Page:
A short excerpt from the book

Maybe at first the beautiful experiences enhance our lives and cultivate a sense of joy that we believe is contained within that beauty. And the negative experiences seem to disrupt our lives and pull our attention away into fear. But the truth, behind our experience of fear and joy, is that there is something that is un-contained and never disrupted.

If we allow both the beautiful and the painful to point us back to not knowing, regardless of our circumstances, we come to see that it is the only constant in a world that swings between good and bad, up and down, right and wrong.

And so the pain served as an eraser. It came in and slowly took everything. It’s primary message is to let go. Its gift is silent fullness. It demands brevity and so points without delay to the fundamental fabric, that ground of the unknown.

When we inquire into the hidden value of the unknown, especially in a moment of great pain or great beauty we may not find an answer. We may instead experience an out-of-the-question silence that contains a profound reverence.

For true peace in the face of great pain, and for the resolution of its suffering, it is this unquestionable silence we must reveal within ourselves. It is not a tool to help better ourselves. It is not a pain killer. When the transient lights of our own lives are going out, and we no longer know anything – it is who we truly are, and we are already home.

Chronic pain can be used for spiritual self-inquiry

Sruti is a spiritual teacher who shares her experience with an uncommon and painful illness called Interstitial Cystitis. This ongoing and chronic condition challenged her to stay present with daily pain and to look further inward for answers.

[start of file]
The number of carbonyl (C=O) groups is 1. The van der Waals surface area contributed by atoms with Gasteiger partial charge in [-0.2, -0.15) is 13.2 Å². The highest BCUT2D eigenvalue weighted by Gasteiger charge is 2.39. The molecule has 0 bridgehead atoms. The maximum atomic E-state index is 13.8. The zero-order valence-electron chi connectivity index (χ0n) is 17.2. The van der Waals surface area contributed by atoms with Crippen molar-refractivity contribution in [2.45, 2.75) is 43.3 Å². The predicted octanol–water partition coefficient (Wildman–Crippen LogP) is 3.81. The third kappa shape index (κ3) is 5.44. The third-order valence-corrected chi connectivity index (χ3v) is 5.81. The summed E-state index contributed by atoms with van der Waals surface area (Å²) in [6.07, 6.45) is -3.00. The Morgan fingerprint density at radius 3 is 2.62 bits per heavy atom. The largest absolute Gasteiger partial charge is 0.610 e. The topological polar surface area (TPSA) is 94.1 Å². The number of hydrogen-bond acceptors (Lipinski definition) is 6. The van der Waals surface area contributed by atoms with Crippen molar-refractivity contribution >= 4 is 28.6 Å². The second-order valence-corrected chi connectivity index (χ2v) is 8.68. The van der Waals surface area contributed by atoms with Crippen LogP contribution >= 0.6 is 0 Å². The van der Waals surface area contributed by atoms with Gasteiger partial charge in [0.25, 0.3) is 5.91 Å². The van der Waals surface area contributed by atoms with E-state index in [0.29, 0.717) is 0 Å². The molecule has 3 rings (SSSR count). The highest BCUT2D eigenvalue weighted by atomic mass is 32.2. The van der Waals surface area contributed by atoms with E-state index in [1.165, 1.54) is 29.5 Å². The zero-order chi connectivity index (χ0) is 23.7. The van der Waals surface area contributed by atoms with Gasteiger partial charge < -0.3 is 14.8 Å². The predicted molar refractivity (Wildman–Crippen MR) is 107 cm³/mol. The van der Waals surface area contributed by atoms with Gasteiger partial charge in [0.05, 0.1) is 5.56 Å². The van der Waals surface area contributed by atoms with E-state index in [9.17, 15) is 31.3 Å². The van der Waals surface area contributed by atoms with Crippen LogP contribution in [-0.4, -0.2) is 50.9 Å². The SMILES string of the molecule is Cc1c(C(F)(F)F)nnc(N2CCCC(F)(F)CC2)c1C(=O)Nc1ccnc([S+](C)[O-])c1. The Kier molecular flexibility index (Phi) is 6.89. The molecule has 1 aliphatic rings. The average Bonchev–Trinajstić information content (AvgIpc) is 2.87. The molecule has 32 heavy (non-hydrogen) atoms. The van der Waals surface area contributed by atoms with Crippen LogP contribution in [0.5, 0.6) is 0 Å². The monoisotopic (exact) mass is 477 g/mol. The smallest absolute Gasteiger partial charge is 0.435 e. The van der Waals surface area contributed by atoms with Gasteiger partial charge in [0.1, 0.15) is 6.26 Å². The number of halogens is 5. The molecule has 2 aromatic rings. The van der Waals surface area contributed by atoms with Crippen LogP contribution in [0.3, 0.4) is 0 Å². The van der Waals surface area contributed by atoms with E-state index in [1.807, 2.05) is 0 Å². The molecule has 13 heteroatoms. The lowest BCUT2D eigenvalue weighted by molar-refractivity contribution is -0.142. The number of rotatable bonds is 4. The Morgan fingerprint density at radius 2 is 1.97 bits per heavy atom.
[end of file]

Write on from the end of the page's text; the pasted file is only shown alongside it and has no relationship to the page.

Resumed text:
In an extreme moment of pain, in which consciousness began to fade, Sruti experienced the erasure of all that clouds over the earliest source of vision. She asks the question: with whose vision are we seeing when the lights are going out? Has this early vision ever known anything at all?

Sruti finds that we can allow what is painful to become a tool to disrupt the ordinary layers of our experience. Underneath these layers we find the unconditional peace that is our constant being in each moment.

Can we investigate the source of ordinary vision – can we find the place of true seeing that is earlier that who we think we are?

When we inquire into the hidden value of the unknown, especially in a moment of great pain or great beauty we may not find an answer. We may instead experience an out-of-the-question silence that contains a profound reverence. For true peace in the face of great pain, and for the resolution of its suffering, it is this unquestionable silence we must reveal within ourselves. – Sruti

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